Friday, August 20, 2010

South Riding 4: Sutton

The first house I owned was one of these two up two down terraced cottages.

Looking round the street I am surprised how little it has changed - there is not even much double glazing. I was half expecting the area to have been gentrified: a conservation area of Victorian housing in a prosperous borough, with easy links to the centre of London would seem to tick a few boxes. But no, if anything it looks a little bit shabbier.

However it still has the sense of quietness I remember. It is odd how some streets, just a few yards from busy streets or near a town centre can be quite peaceful. Not picturesque but reasonably communal.

I am struck by the wheelie bins and how awkward they are for small terraced houses. There is nowhere for them to hide. Our modern townscapes are characterised by the difficulty of finding spaces for wheelie bins and cars.

From the point of view of a running blog the most interesting thing about my time in Sutton is that it was when I was the fittest I have ever been.

I worked in Central London and not only was I not tremendously well paid, I had a family with a young son and a new house. In other words money was very tight. So I cut the commuter bill by cycling: 14 miles twice a day, 5 days a week, throughout the year. It did wonders for my fitness but the strange thing was, as it was a by-product, I didn’t immediately notice the changes: they crept up on me when I wasn't looking. There were however a couple of moments that showed me something was happening. The first was when I went to buy a shirt. I asked for what I thought was my size but the man queried it and asked to measure my neck. He was right – my neck had shrunk by a full inch. The second happened on holiday, in a cottage with a paved courtyard. For no good reason I started to play hopscotch like a kid, bounding from paving stone to paving stone. My legs felt like springs and I just enjoyed the sensation of bouncing up and down. The feeling of being alive was like a surge of electricity; something I don’t think I have ever replicated.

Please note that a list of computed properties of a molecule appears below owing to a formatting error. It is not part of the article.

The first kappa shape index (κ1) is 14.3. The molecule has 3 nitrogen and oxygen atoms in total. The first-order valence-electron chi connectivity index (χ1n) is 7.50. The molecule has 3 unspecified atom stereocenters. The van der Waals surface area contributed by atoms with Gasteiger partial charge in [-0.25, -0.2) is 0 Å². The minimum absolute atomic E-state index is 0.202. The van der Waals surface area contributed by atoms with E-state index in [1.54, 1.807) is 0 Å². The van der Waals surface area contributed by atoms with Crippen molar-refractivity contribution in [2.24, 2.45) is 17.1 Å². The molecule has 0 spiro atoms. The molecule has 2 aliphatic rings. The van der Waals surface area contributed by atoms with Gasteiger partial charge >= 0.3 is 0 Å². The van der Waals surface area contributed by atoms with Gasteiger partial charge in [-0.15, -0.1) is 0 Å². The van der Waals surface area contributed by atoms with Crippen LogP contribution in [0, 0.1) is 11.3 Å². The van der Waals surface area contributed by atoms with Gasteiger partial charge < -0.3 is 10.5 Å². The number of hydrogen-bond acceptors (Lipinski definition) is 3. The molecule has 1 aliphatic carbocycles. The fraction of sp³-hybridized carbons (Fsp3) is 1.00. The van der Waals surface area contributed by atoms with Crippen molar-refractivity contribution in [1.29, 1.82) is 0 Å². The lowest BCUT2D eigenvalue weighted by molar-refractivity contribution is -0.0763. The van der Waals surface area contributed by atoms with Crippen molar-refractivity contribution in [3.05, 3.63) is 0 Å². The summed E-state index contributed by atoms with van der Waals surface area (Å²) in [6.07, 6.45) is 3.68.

From this I know the importance of consistent exercise. To get truly fit you have to exercise for a decent amount of time (but not necessarily at high intensity), nearly every day, week after week, without respite. I could do it when commuting because I had no choice but running is a voluntary activity and it is much more difficult. Too often I fall off the wagon, have interruptions, periods where I feel too lethargic and can’t be bothered, and there are long stretches where I fail to maintain a routine. The barriers are all mental: the need for self discipline and the ability to maintain an inner compulsion. They are made more difficult because the benefits are not immediately obvious - they arrive gradually.

These small houses on a very ordinary street remind me how great those benefits can be if you just keep going for long enough.


ron said...

i have exactly the same experience - i cycle regularly to work and didn't notice the difference it had made to me until i went away for a month and didn't ride at all. Then i realised how not doing it really affected me.

buryblue said...

LIke you I worked in central london for a number of years at Horse ferry Rd near Westminster. Money was tight and to save money I either ran or walked from Gloucester Rd . My employer had showers which made all the difference